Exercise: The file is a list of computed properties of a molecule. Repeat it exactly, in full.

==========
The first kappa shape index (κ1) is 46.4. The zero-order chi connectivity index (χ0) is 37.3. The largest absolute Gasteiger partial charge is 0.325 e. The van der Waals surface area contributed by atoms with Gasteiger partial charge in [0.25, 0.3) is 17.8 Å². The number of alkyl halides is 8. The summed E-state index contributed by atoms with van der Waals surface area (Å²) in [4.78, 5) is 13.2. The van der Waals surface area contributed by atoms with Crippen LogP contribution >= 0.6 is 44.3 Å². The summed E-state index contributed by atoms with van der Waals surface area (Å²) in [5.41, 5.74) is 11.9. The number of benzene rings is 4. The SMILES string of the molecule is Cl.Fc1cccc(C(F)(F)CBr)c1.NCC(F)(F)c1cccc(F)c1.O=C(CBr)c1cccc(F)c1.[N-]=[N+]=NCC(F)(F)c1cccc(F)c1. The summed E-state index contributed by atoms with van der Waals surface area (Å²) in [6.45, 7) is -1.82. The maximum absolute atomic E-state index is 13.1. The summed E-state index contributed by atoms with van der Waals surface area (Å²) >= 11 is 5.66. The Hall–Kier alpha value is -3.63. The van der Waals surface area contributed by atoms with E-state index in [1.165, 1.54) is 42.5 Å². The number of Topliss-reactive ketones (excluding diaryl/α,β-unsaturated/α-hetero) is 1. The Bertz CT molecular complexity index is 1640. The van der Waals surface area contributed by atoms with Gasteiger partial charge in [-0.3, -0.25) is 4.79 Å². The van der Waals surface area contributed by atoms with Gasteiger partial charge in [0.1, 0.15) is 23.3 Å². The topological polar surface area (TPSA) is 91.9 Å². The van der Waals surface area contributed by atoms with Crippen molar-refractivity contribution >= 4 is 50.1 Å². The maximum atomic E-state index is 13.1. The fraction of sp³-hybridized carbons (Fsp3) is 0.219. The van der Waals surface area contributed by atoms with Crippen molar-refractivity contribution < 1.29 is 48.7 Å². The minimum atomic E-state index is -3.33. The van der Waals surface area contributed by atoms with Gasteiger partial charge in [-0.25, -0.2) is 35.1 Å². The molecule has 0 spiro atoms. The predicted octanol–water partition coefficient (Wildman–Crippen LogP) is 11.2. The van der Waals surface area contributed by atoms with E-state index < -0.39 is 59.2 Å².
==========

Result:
The first kappa shape index (κ1) is 46.4. The zero-order chi connectivity index (χ0) is 37.3. The largest absolute Gasteiger partial charge is 0.325 e. The van der Waals surface area contributed by atoms with Gasteiger partial charge in [0.25, 0.3) is 17.8 Å². The number of alkyl halides is 8. The summed E-state index contributed by atoms with van der Waals surface area (Å²) in [4.78, 5) is 13.2. The van der Waals surface area contributed by atoms with Crippen LogP contribution >= 0.6 is 44.3 Å². The summed E-state index contributed by atoms with van der Waals surface area (Å²) in [5.41, 5.74) is 11.9. The number of benzene rings is 4. The SMILES string of the molecule is Cl.Fc1cccc(C(F)(F)CBr)c1.NCC(F)(F)c1cccc(F)c1.O=C(CBr)c1cccc(F)c1.[N-]=[N+]=NCC(F)(F)c1cccc(F)c1. The summed E-state index contributed by atoms with van der Waals surface area (Å²) in [6.45, 7) is -1.82. The maximum absolute atomic E-state index is 13.1. The summed E-state index contributed by atoms with van der Waals surface area (Å²) >= 11 is 5.66. The Hall–Kier alpha value is -3.63. The van der Waals surface area contributed by atoms with E-state index in [1.165, 1.54) is 42.5 Å². The number of Topliss-reactive ketones (excluding diaryl/α,β-unsaturated/α-hetero) is 1. The Bertz CT molecular complexity index is 1640. The van der Waals surface area contributed by atoms with Gasteiger partial charge in [-0.3, -0.25) is 4.79 Å². The van der Waals surface area contributed by atoms with Gasteiger partial charge in [0.1, 0.15) is 23.3 Å². The topological polar surface area (TPSA) is 91.9 Å². The van der Waals surface area contributed by atoms with Crippen molar-refractivity contribution >= 4 is 50.1 Å². The maximum atomic E-state index is 13.1. The fraction of sp³-hybridized carbons (Fsp3) is 0.219. The van der Waals surface area contributed by atoms with Crippen molar-refractivity contribution < 1.29 is 48.7 Å². The minimum atomic E-state index is -3.33. The van der Waals surface area contributed by atoms with Gasteiger partial charge in [-0.25, -0.2) is 35.1 Å². The molecule has 0 spiro atoms. The predicted octanol–water partition coefficient (Wildman–Crippen LogP) is 11.2. The van der Waals surface area contributed by atoms with E-state index < -0.39 is 59.2 Å².